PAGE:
A proposed tax rise on cobalt exports from the Democratic Republic of Congo (DRC) has focussed attention on alternate supplies of the metal, which is a significant ingredient in modern rechargeable batteries.
The DRC currently produces around two thirds of the world’s supplies of cobalt, largely as a by-product of current and past copper mining.
The boom in rechargeable lithium-ion batteries to power cars, bikes and smart phones has cast a new and alarming light on the cobalt supply chain, particularly as Glencore’s large suspended Katanga Mine in the DRC works its way back into full production by next year.
Cobalt prices have tripled in the last two years and many big cobalt consumers have been getting nervous about their reliance on the strife torn DRC for supplies and the difficulty of getting long term supply contracts.
New tax slug close to becoming law
The DRC is widely seen as being a low tax regime because of the trouble it had attracting miners while the country was at war but now that cobalt prices have been steadily rising the DRC government is keen to ensure the country gets more economic benefits from being the dominant world source of supply for cobalt.
A new mining code that has already passed through the Congolese National Assembly would increase the royalty miners pay to export cobalt and other metals by reclassifying them as “strategic substances”.
The new mining code would see the tax on base metals like copper and cobalt increase from 2 per cent to 3.5 per cent and if the metal is classified as “strategic,” that rate could increase to as much as 5 per cent.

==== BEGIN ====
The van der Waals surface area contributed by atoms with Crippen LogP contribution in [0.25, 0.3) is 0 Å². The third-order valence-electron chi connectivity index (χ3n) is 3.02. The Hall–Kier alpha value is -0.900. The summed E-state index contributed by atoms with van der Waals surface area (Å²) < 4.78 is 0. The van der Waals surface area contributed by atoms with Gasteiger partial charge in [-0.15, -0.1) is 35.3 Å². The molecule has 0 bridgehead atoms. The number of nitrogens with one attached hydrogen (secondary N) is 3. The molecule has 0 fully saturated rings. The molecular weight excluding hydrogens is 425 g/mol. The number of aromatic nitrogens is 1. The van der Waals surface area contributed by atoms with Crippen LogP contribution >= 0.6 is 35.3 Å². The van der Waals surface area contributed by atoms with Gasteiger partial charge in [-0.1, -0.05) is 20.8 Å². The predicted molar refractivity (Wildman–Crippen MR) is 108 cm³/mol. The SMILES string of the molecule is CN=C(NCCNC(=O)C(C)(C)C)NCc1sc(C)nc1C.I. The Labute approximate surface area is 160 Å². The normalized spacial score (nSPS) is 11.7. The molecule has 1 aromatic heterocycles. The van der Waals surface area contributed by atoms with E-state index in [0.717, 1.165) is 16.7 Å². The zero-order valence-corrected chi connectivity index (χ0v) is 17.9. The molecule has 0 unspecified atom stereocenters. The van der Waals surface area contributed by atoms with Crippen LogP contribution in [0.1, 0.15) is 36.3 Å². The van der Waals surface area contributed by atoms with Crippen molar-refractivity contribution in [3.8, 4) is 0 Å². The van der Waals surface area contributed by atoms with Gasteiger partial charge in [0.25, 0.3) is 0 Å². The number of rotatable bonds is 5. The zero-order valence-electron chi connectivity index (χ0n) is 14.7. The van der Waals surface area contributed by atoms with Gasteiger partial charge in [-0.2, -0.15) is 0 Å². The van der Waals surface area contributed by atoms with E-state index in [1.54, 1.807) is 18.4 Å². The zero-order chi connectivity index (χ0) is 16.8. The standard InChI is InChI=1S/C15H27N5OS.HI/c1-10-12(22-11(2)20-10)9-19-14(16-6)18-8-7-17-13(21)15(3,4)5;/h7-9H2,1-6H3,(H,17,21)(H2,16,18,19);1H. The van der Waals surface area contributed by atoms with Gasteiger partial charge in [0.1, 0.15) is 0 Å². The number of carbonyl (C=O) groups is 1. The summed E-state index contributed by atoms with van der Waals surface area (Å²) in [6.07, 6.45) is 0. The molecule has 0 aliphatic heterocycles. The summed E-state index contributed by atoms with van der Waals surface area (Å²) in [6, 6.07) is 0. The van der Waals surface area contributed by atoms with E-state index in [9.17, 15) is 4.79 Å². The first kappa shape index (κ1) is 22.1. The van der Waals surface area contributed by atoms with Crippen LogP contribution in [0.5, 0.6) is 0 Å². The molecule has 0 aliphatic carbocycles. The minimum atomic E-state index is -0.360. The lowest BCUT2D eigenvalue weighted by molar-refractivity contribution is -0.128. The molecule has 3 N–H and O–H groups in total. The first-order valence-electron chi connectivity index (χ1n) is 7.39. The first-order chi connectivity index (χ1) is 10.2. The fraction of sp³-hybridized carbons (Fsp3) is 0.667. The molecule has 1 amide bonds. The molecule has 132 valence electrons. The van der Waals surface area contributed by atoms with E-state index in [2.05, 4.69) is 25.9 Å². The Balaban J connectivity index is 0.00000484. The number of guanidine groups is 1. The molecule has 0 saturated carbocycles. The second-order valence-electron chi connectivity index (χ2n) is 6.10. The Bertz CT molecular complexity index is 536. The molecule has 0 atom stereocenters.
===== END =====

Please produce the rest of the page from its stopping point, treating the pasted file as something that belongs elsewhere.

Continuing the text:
Once the new code is passed by the Congolese senate, it will be sent to President Joseph Kabila to sign into law and would apply to contracts both old and new, with some concessions for existing Congolese producers such as Glencore and Randgold Resources.
Tantalum could be hit as well
Tantalum, a scarce mineral extracted from so-called coltan ore in the DRC and also used in smartphones, could be taxed at the higher rate.
While the DRC’s previous tax rates are seen as low by many multinationals, the country is seen as a difficult place to do business and last year the Canadian mining company First Cobalt pulled out of the country to focus on its deposits in Canada.
The new code would also change contract stability from ten years to just five years, which would concern large cobalt consumers such as Apple, Tesla, Volkswagen and virtually all of the other large car companies that are planning a big increase in the production of electric cars.
Importance of cobalt as battery ingredient increasing
Cobalt’s efficiency in conducting electricity has been behind the price surge for the once scorned “byproduct’’ metal and it is now seen as essential in producing cathodes in rechargeable batteries for use in cars, making up to 40 per cent of the total material cost of a battery.
Search for alternate supplies ramps up
Due to endemic corruption and ongoing conflict and chaos in the DRC, miners have long been searching for alternate cobalt supplies.
In the short term that will remain difficult, given the very rich cobalt supplies that exist in the Central African Copperbelt running from Zambia into the DRC, despite the political, financial, operational and ethical risks of operating there.
The cobalt supply picture is also complicated by the weak fundamentals in the nickel market which is preventing the opening of any new mines, given that cobalt is often produced alongside nickel in some mines.
Other cobalt veins in Scandinavia and Russia are being explored but the news of higher taxes bodes well for some Australian companies such as Northern Cobalt (ASX: N27), which has its flagship Stanton cobalt deposit, part of its Wollogorang project in the Northern Territory.
Other companies that may be affected can be found in our guide of ASX listed cobalt stocks.